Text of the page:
Transatlantic

11334677_862927387131034_678634636_n

Six weeks ago I boarded a flight from Pearson to Heathrow, and spent some long, sweaty days in the writer’s room of a television series in Notting Hill (UK-Canada co-prod) with three very talented and inspiring people — two of whom I had never met previously. It really did feel like the first day of school, but very little time was needed to break the ice. By the end of the first day we had already made enormous progress and by the time we met our deadlines almost five weeks later, we’d developed a powerful bond and a body of truly exciting work.
The marathon writing did have its usual way of nudging me off the face of the earth for a while, but I’ve since found my way back — suddenly a year older — and am returned to Cayman for the next ten days or so, at which point I’ll return to Montreal and Toronto, where I’ll be showing my stupid face until the autumn.

In the meantime, I’m developing another tv series, this one a half hour comedy in the vein of Veep and Silicon Valley. In other words, a satire in which the characters get to frequently say “fuck” and all of its cognates and derivatives. This will bring me joy in abundance. I’ve also continued developing the road comedy feature film I was approached for by director Nicolas Monette. We’ve been working on it for months now and have yet to meet in person. We wonder how long we can keep that up; turn it into a running gag perhaps until the film opens? There was a time I thought I’d never develop good working chemistry with anyone who I only knew via Skype. Those days are long over.

In other news, Gurov and Anna was released today on DVD, available on Amazon. Actually, it’s already sold out, but you can pre-order it here.

IMG_1272

Represent

IMG_0646

I’ve been doing that thing again where I can’t stay in one place. The difference, this time, is that my own restlessness isn’t the guiding force in this scenario. I’m just a happy little kog in the wheels of others, which takes a lot of pressure off my own decision-making. And that’s precisely what a grown-ass woman ought to strive for, hashtag amirite?

If it’s true that I’m deferring to others on a number of fronts, it could be because I’ve had my own share of difficult decisions to make in recent months. The most notable of which is that after many months of serous reflection, I finally decided to part ways with the Omada Agency, where I’ve been represented since this whole adventure began in the summer of 2010. I’m enormously grateful to them for this delightful start to my career, but I’ve put the next stretch of my professional life in the hands of Rena Zimmerman at Great North Artists Management in Toronto. Great North has a long tradition of representing some of our country’s finest, so it goes without saying that I’m deeply honoured to be joining their roster. Also, Rena is just a pure joy to sit with and talk to.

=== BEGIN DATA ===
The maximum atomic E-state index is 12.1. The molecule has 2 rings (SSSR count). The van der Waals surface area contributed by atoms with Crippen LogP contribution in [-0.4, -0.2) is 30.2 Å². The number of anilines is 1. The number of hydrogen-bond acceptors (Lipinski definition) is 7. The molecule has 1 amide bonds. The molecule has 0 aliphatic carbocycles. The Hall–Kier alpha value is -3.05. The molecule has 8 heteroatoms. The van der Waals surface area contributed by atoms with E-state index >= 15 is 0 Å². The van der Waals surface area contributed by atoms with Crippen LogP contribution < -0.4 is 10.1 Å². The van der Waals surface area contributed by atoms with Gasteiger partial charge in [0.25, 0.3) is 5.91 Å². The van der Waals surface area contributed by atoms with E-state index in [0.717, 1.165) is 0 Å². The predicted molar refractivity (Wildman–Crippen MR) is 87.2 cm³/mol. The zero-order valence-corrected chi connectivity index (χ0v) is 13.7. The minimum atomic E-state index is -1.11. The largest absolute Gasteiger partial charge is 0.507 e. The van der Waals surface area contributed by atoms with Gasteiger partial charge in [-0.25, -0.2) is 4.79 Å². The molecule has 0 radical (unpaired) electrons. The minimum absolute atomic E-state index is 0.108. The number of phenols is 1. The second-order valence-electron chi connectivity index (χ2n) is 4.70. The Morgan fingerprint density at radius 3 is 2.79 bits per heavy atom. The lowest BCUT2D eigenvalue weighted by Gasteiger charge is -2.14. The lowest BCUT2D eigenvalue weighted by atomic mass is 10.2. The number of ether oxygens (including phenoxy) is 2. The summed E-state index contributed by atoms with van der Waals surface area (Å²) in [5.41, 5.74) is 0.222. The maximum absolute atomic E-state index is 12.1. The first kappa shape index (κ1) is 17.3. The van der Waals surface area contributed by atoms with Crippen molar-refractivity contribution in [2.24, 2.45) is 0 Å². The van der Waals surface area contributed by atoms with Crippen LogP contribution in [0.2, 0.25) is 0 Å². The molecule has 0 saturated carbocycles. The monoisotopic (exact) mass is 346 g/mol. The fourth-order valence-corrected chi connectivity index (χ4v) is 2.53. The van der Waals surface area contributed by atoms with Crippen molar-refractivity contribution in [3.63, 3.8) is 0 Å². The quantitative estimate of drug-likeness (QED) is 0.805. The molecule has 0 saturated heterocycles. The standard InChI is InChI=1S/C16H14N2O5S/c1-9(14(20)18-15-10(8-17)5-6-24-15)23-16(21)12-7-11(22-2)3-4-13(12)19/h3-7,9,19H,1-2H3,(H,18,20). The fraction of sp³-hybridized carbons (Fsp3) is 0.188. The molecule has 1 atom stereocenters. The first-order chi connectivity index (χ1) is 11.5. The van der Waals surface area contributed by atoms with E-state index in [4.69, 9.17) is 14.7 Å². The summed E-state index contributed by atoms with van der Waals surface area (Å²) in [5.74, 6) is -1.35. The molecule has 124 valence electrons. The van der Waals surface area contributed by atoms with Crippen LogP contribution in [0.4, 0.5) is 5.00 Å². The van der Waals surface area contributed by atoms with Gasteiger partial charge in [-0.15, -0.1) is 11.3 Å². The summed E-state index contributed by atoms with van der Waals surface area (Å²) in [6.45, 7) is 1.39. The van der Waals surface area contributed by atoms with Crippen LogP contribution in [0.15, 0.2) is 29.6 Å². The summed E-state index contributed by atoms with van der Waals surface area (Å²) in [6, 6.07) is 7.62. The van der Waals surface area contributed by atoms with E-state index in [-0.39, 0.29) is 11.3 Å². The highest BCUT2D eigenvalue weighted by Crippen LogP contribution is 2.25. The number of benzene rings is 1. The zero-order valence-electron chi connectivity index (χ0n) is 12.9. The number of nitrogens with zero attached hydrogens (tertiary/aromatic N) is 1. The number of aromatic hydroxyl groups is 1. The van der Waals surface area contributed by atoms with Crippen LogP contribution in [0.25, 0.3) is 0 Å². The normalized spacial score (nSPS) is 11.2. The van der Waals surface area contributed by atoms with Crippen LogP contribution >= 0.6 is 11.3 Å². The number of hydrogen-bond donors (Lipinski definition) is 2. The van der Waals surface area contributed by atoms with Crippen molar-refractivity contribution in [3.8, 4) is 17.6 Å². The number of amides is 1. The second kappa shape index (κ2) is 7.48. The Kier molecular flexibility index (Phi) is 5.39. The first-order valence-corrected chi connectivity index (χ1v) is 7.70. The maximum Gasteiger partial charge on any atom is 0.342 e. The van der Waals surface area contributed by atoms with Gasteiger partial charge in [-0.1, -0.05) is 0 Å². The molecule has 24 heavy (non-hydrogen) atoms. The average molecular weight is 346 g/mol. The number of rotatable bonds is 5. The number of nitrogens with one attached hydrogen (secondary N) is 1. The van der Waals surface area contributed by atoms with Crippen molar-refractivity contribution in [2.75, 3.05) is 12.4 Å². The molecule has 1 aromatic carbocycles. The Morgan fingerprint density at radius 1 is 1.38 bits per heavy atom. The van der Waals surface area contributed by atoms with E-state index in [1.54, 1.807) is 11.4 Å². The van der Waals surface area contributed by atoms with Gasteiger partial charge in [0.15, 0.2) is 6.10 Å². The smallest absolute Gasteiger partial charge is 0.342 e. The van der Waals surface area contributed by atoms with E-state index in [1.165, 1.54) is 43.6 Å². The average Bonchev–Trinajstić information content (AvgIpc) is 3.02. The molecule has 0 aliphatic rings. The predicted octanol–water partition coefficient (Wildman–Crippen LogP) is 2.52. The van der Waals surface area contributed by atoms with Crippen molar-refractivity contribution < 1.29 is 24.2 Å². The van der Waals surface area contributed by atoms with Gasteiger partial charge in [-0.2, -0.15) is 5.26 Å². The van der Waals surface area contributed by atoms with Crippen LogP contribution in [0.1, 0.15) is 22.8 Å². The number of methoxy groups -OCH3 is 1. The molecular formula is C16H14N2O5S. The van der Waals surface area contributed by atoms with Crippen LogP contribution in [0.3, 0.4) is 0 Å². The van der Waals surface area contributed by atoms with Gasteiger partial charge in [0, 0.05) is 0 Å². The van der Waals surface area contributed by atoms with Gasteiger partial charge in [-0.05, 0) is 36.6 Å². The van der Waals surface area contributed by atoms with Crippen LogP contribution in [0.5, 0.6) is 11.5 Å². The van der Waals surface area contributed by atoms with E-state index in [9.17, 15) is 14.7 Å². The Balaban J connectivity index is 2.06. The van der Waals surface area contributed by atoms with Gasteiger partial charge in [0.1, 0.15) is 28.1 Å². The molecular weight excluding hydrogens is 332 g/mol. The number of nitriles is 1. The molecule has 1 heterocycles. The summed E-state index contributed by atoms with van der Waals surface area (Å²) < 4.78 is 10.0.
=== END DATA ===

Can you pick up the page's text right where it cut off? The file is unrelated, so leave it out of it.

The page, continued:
IMG_0732

Apart from that business, I’ve been immersed in all other delightful busyness, including working on two television series, and teaming up with Nicolas Monette (dir. Aurelie Laflamme: les pieds sur terre) for an English-language feature. I won’t disclose the subject matter here apart from saying that it’s a hybrid of two genres I adore and which fascinate me to no small degree. The film speaks to both Nic and I on a deeply personal level, so that not only makes for a rewarding creative experience, it also promises a very rich film, emotionally and aesthetically.

I’ll be leaving this tropical island again shortly, where I’ve been continuing to develop one of the series I mentioned. Not a bad time to leave a country that has just chased out the publisher of the only daily newspaper here because he had the balls to suggest that the Premier is corrupt. The publisher and his wife left the islands under police protection. The word ‘treason’ is being thrown around so casually, as if we don’t criticize the places we love; hold them to higher standards.

“Miss Parr, what’s the purpose of your visit?”

“Oh, nothing.”

celeste parr

I’ll now be returning home to cuddle my niece, kiss my parents, do my dry-cleaning, get a wax, stock up on the good peanut butter, and de-Caribbean myself before business takes me back to Toronto, then London. Or London, then Toronto. In other words, it’s going to be an exciting if improvised few weeks.

Anyway, before I go, let me just reiterate that all new professional queries can be directed to Rena Zimmerman at Great North. You can find the relevant contact info in the “Contact” tab above, or in the WGC Directory, IMDBPro, or, like, you can just email me and it’s almost certain that I’ll direct you to the right person.

Gurov and Anna: Q&A at Cineplex Forum

Just chiming in quickly to invite you all to a Q&A with me and Raf after the 6:45 showing of Gurov and Anna at the Cineplex Forum in Montreal on Saturday March 28th! Join us! It may very well be my last promo stop in Montreal before I fly away! GIF6_out_500 GIF7_out_500 Here’s what the critics are saying:

“Powerful…a brainy, richly layered tale” ★★★★ – Brendan Kelly, Montreal Gazette 

“An undeniable intelligence, a great beauty… A surprisingly beautiful film that confirms a great talent!” ★★★★ – René Homier-Roy, Culture Club, Radio Canada 

“Quebecois cinema has rarely dealt with the male condition in this way. All you have to do is open your eyes to see the film at its true value… a film of genuine and overwhelming interiority. ★★★★” – Élie Castiel, Revue Séquences 

“Celeste Parr is a young screenwriter who is very astute in her treatment of troubles in love.” – Claude Deschênes

“Director Rafael Ouellet could have confined himself to the banal if not for the ingenious screenplay, with countless ramifications, by Celeste Parr… an astute observer of behaviour. Packed with desire and eroticism…There is so much beauty, peril and, yes, originality!” – ★★★ 1/2 – François Lévesque, Le Devoir

10348389_1590779404502448_3356815465783339441_n